Film career – 1933–1943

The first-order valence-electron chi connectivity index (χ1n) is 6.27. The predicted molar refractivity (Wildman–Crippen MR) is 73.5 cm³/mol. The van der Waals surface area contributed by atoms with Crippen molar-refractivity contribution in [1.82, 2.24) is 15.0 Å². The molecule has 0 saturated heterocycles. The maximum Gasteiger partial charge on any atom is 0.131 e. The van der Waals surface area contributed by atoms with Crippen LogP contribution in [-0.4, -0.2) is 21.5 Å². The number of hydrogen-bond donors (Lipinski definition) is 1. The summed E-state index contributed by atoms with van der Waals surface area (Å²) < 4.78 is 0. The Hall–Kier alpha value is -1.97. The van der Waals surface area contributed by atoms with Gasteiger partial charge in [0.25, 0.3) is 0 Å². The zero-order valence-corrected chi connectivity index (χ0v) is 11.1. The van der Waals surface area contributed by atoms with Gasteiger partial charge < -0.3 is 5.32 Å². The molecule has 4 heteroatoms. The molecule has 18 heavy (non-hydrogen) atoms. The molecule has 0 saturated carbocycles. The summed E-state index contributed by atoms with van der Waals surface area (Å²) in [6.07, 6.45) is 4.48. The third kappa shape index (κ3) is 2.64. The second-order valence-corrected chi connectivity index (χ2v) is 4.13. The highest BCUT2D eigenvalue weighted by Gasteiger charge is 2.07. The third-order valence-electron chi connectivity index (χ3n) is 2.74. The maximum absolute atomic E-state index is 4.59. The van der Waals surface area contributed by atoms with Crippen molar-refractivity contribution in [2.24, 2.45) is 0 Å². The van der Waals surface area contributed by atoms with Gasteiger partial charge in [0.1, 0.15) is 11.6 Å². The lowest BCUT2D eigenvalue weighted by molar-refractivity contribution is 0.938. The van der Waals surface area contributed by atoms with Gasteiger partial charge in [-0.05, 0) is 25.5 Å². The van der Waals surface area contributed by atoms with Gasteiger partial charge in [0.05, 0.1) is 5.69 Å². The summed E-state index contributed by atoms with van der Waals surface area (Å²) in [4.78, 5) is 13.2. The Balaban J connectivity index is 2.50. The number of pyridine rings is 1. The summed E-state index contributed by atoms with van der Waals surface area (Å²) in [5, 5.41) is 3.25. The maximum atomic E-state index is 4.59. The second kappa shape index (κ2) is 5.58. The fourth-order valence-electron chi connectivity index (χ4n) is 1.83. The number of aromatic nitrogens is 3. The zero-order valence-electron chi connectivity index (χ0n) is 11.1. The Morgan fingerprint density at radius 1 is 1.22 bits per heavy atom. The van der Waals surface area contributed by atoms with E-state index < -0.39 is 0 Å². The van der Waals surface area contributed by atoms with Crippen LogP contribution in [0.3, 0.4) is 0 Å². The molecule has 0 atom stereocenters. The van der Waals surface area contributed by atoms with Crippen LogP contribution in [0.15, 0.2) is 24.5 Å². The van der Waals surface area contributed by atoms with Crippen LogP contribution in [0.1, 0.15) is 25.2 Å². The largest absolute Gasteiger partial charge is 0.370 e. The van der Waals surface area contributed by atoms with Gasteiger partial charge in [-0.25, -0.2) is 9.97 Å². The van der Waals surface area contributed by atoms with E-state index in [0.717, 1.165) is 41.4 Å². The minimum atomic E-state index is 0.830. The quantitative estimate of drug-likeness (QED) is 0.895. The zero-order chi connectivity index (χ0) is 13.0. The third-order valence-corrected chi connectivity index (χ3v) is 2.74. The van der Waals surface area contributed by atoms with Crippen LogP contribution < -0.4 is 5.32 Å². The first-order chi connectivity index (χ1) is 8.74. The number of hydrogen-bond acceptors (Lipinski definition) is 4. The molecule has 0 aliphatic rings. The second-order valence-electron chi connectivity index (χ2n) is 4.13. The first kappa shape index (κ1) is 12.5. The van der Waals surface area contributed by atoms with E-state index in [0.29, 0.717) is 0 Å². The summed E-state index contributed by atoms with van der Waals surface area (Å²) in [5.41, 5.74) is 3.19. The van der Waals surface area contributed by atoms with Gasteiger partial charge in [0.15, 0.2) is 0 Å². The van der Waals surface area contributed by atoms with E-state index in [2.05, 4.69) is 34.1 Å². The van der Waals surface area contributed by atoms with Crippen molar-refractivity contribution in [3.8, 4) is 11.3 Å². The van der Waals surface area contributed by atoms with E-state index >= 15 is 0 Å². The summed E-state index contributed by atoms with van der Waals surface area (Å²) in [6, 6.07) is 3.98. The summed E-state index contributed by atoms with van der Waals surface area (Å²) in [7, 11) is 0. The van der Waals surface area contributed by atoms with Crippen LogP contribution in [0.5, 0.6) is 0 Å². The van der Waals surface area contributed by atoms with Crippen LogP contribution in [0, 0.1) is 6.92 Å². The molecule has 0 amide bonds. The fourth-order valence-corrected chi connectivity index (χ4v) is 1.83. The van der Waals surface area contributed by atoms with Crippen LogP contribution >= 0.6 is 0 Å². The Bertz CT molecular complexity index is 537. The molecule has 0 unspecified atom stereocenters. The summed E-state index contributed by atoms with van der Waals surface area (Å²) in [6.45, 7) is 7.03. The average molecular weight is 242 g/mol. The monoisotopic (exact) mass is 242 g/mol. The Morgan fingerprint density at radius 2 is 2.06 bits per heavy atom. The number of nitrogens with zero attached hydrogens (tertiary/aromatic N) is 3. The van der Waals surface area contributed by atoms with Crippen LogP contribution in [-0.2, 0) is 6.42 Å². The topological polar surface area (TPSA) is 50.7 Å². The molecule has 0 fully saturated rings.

Laughton soon gave up the stage in preference for a film career and returned to Hollywood where his next film was White Woman (1933) in which he co-starred with Carole Lombard as a Cockney river trader in the Malayan jungle. Then came The Barretts of Wimpole Street (1934) as Norma Shearer‘s character’s malevolent father (although Laughton was only three years older than Shearer); Les Misérables (1935) as Inspector Javert; one of his most famous screen roles in Mutiny on the Bounty (1935) as Captain William Bligh, co-starring with Clark Gable as Fletcher Christian; and Ruggles of Red Gap (1935) as the very English butler transported to early 1900s America. He signed to play Micawber in David Copperfield (1934), but after a few days shooting asked to be released from the part and was replaced by W.C. Fields. Back in the UK, and again with Korda, he played the title role in Rembrandt (1936). In 1937, also for Korda, he starred in an ill-fated film version of the classic novel, I, Claudius, by Robert Graves, which was abandoned during filming owing to the injuries suffered by co-star Merle Oberon in a car crash. After I, Claudius, he and the ex-patriate German film producer Erich Pommer founded the production company Mayflower Pictures in the UK, which produced three films starring Laughton: Vessel of Wrath (US Title The Beachcomber) (1938), based on a story by W. Somerset Maugham, in which his wife, Elsa Lanchester, co-starred; St. Martin’s Lane (US Title Sidewalks of London), about London street entertainers, which featured Vivien Leigh and Rex Harrison; and Jamaica Inn, with Maureen O’Hara and Robert Newton, about Cornish smugglers, based on Daphne du Maurier‘s novel, and the last film Alfred Hitchcock directed in Britain before moving to Hollywood in the late 1930s. The films produced were not commercially successful enough, and the company was saved from bankruptcy only when RKO Pictures offered Laughton the title role (Quasimodo) in The Hunchback of Notre Dame (1939), with Jamaica Inn co-star O’Hara. Laughton and Pommer had plans to make further films, but the outbreak of World War II, which implied the loss of many foreign markets, meant the end of the company. Laughton’s early success in The Private Life of Henry VIII established him as one of the leading interpreters of the costume and historical drama parts for which he is best remembered (Nero, Henry VIII, Mr. Barrett, Inspector Javert, Captain Bligh, Rembrandt, Quasimodo and others); he was also type-cast for arrogant, unscrupulous characters. He largely moved away from historical parts when he played an Italian vineyard owner in California in They Knew What They Wanted (1940); a South Seas patriarch in The Tuttles of Tahiti (1942); and an American admiral during World War II in Stand by for Action (1942). He played a Victorian butler in Forever and a Day (1943) and an Australian bar-owner in The Man from Down Under (1943). Simon Callow‘s 1987 biography quotes a number of contemporary reviews of Laughton’s performances in these films. James Agate, reviewing Forever and a Day, wrote: “Is there no-one at RKO to tell Charles Laughton when he is being plain bad?” On the other hand, Bosley Crowther of the New York Times declared that Forever and a Day boasted “superb performances.” C.A. Lejeune, wrote Callow, was “shocked” by the poor quality of Laughton’s recent work: “One of the most painful screen phenomena of latter years”, she wrote in The Observer, “has been the decline and fall of Charles Laughton.” On the other hand, David Shipman, in his book The Great Movie Stars: The Golden Years, said “Laughton was a total actor. His range was wide.”